In Figs. 5.8 and 5.9, the wind energy’s share of electricity consumption per member state and EU as a whole in 2005, 2010, and 2020 is included. According to Fig. 5.8, Denmark is the EU country with the highest wind share of total elec- tricity consumption (24 %) followed by Portugal, Spain, and Ireland. In 2020, it is expected that Ireland will be the EU country with the highest share of wind
electricity consumption within the EU, followed by Denmark, Greece, and the Netherlands (see Fig. 5.9).
France and Spain have the largest agricultural land area, and Sweden, Finland, Turkey, and Norway have the largest forest area. The feasible penetration of wind turbines on agricultural land is higher compared to the average feasible penetration of all land cover types. In fact, in countries where wind energy deployment is quite
high (i.e., Denmark, Germany, and the Netherlands), the agricultural land area has been most attractive for wind energy deployment. Installation of wind turbines on agricultural land can be very well combined with other uses, such as vegetable production or keeping cattle (Pimentel et al. 1994). Besides, agricultural land has relatively few obstacles, which implies a low roughness. In such areas, wind farms can be designed in an optimal way and do not need to be decreased in size or have a different layout or sub-optimal spacing.
It is important to know that there are only a limited number of wind farms installed in mountainous areas. In mid-2004, for instance, 1.5 % of turbine capacity was installed in mountainous countries in Austria, France, Italy, Slovenia, and Switzerland (Winkelmeier and Geistlinger 2004). According to the EEA Technical Report No 6/2009, lower accessibility of mountainous areas and the limited roads and grid connections result in less favorable conditions for wind farms. However, there are wind turbines at high altitudes. For instance, the highest large-scale wind park was situated at 2,330 m in Switzerland in 2004.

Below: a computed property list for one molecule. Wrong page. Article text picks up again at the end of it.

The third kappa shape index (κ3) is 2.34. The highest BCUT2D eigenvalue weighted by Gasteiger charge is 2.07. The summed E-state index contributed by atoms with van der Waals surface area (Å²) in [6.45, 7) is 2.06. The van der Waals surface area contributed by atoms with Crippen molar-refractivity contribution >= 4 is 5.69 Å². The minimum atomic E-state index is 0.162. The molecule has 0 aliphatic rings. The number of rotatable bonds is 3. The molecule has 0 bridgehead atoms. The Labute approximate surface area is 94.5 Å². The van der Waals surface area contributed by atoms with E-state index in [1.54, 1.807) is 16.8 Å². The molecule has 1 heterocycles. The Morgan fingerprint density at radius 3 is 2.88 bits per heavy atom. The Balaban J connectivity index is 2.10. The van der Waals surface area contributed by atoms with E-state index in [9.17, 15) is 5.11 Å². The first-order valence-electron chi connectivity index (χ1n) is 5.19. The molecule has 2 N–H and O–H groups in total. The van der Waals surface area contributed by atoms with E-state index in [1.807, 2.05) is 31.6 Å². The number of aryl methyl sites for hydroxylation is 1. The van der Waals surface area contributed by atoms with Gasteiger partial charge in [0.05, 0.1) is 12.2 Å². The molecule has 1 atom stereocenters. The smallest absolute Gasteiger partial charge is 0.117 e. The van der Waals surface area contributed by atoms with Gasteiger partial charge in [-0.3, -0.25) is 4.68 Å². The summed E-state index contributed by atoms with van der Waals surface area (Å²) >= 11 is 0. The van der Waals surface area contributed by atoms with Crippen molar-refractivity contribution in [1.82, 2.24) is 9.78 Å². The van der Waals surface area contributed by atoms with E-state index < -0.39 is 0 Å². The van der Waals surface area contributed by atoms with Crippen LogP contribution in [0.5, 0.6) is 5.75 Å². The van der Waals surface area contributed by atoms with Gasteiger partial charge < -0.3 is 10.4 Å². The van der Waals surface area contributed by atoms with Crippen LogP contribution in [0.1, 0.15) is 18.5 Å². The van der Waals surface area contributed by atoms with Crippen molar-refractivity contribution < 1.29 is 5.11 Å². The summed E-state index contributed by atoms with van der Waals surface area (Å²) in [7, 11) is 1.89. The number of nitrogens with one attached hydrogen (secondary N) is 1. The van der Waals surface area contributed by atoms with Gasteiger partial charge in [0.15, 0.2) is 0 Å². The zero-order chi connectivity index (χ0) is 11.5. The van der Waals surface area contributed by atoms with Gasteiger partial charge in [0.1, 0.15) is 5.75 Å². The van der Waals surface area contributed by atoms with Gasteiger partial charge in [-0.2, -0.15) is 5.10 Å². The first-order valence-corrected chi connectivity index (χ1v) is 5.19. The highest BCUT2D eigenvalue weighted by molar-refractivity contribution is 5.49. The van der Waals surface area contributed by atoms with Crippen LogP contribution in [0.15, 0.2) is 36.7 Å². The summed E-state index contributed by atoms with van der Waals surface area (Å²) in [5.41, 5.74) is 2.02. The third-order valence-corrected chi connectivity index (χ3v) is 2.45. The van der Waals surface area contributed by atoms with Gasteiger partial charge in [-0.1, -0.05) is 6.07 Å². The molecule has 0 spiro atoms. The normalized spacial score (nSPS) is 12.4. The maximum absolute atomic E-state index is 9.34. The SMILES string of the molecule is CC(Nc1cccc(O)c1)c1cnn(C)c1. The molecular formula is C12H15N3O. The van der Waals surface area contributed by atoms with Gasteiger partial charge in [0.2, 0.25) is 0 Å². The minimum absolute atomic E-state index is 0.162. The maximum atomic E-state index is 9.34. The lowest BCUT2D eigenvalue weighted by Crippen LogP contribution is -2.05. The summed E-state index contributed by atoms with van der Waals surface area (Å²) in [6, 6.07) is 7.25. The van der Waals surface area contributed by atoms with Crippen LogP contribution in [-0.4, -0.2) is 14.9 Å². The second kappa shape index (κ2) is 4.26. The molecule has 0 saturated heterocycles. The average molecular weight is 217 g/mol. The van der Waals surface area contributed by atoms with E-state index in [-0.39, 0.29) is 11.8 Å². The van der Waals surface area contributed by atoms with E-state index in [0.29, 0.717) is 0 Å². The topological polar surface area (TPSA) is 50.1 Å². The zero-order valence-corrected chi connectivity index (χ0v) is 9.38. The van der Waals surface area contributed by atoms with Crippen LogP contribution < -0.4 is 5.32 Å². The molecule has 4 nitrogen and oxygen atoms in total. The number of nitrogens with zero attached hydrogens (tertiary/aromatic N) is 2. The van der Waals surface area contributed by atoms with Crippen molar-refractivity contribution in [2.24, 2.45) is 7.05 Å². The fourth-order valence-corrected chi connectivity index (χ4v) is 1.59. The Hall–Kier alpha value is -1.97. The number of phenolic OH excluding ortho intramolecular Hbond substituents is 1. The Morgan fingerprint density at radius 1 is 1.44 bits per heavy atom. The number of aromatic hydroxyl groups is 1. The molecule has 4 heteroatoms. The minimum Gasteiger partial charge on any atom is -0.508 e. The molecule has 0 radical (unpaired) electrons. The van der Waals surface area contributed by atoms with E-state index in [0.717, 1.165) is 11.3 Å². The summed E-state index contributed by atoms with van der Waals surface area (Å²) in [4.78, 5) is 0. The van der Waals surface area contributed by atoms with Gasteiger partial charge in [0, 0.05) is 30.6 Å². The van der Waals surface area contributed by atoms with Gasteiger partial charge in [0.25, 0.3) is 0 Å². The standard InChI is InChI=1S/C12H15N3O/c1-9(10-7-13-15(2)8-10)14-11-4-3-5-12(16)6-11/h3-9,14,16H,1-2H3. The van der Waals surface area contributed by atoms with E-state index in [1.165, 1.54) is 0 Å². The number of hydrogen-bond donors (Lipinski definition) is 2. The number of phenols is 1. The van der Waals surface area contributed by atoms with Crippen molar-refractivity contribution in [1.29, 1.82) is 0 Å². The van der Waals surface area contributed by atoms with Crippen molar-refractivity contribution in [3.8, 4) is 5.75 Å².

It is important to highlight, in the case of offshore wind farms, the follow- ing: Current and anticipated technology limits the potential for offshore wind energy generation. First, no wind speed data have been collected from offshore areas with a depth of more than 50 m. Second, wind turbine developments in such deep waters are considered not to happen within the limits of current technology. Currently, wind farms are with a few exceptions, placed in shallow waters, with depths up to about 25 m. The offshore technical potential in 2030 is estimated at 30,000 TWh for all EEA countries. This figure is two-thirds of the onshore (unrestricted) technical potential (45,000 TWh). If the increase in the use of wind power projections was correct, then this would mean an annual business worth of some €80 billion.
It is important also to highlight that 80 % of today’s world capacity is located in just five countries, Germany, Spain, Denmark, the USA, and India, three of them in the European region. In terms of overall capacity, Germany will continue as European leader, with a total installed capacity of 20,622 MW, followed by Spain with 11,615 MW and Denmark with 3,136 MW.
The worldwide development of wind power installations now includes the planning of large-scale wind farms, ranging in the magnitude of 100 MW, and is considered to constitute a significant part of the renewable power production planned in Europe and in the world. This is a challenging development that will have an impact on the power system stability and operation. The development is sound; however, wind power is a cost-effective renewable energy source that can smoothly be integrated into the power system by applying adequate control technologies and market-based solutions. It is important to be aware that wind energy is by nature a fluctuating source of power. In a system where a significant part of the power generation comes from wind, system operational issues, such as frequency regulation and congestion management, become a challenge due to the normal variations in the available wind power. Systems with a substantial supply from wind farms, thus, call for flexible and improved solutions with respect to secondary generation control.